Luxury Home Prices Fall as Starter Homes See Increases — RISMedia

Home prices have been the subject of much discussion throughout the recent housing market struggles. The current housing market correction has been slowing price growth, and luxury homes are now seeing year-over-year declines. However, a new report found that starter homes prices are still seeing growth in many markets.’s latest report compares year-over-year price changes for starter and luxury homes to see how each segment of the real estate market has fared.

Largest drops in luxury home prices:

  • Salt Lake City, Utah has a luxury home price of +$1.15 million, which was a 28.1% decrease from the three-year price peak. From the pandemic boom, luxury home prices here had hit 52% YoY price growth in January 2021. In 2022, however, those prices dropped 24%.
  • Sacramento, California saw a 18.2% decrease from the three-year price peak, with a luxury home price of +$1.35 million. Prices here grew 38% YoY in January 2021, but now homes that would have sold for $2 million are going for $1.5 million.
  • Houston, Texas has a luxury home price of +$799,000, which was an 18.1% decrease from the three-year price peak. The 2020-2021 boom had seen an increase of 30% YoY.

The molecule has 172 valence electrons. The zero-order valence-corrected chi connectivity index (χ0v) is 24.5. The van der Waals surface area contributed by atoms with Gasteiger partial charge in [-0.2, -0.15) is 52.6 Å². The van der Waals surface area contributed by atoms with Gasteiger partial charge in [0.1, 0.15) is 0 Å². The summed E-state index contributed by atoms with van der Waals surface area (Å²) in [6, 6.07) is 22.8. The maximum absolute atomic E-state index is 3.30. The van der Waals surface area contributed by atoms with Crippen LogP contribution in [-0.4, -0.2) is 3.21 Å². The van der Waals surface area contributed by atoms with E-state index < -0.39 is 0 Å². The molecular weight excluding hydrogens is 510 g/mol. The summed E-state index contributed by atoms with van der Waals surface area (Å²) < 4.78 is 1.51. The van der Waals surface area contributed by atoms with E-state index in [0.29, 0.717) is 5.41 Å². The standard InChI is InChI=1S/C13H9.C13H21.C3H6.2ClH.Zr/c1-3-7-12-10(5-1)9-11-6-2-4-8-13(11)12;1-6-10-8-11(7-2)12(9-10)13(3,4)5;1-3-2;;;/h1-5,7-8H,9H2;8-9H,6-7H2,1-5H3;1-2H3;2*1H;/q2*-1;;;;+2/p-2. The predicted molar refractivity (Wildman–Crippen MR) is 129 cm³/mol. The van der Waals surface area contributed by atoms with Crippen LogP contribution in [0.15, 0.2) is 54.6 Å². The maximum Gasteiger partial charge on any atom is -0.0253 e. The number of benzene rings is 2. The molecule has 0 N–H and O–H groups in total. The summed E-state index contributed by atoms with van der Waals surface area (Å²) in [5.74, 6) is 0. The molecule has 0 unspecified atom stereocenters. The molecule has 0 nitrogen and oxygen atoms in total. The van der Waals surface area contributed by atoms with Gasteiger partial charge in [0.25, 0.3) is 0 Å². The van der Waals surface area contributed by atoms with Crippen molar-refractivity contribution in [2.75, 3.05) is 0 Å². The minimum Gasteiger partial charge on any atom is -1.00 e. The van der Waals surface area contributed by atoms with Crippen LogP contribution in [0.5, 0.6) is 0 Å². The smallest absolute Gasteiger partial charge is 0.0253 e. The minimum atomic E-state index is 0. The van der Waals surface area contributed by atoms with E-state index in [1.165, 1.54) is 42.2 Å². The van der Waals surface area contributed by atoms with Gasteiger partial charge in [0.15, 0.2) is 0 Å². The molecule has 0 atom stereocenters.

Largest gains in starter home prices:

  • Nashville, Tennessee saw a price increase of 10.8% from last year and 43.7% over the past three years, with a starter home price of  $349,900. REALTORS® in the area explained that lots are expensive, driving up housing prices as new construction is aimed at higher-priced buyers.
  • San Diego, California has a starter home price of $678,470, a 13.5% increase from last year and a 29.9% over the past three years. The city is struggling with the inventory shortage that has recently been plaguing the housing market, causing elevated prices.
  • Houston saw a price increase of 4.5% from last year and 25.3% over the past three years, with a starter home price of $255,200. The city’s starter homes are the least expensive on the list, but the YoY increase of more than 4% is still a troubling high.

Major takeaway:

“On one end are starter homes, traditionally smaller and more affordable, geared toward first-time homebuyers; on the other, luxury homes, the spacious mansions with every amenity imaginable marketed to the wealthy,” said Evan Wyloge, data journalist at and author of the report. “Each market has faced its own highs, lows, and distinct challenges.”

“Luxury purchases are more discretionary. For starter homes, different forces are at work,” said Danielle Hale, chief economist at “If you think of luxury home purchases as discretionary, starter home purchases are almost the opposite. It’s more about timing and strategy.”

“You see a correlation between the stock market and real estate, simply because stocks make up a greater portion of the financial portfolios of high net worth buyers,” Hale continued. “When people in the market for a house are most looking for affordability, that’s challenging now.”

For the full report, click here.

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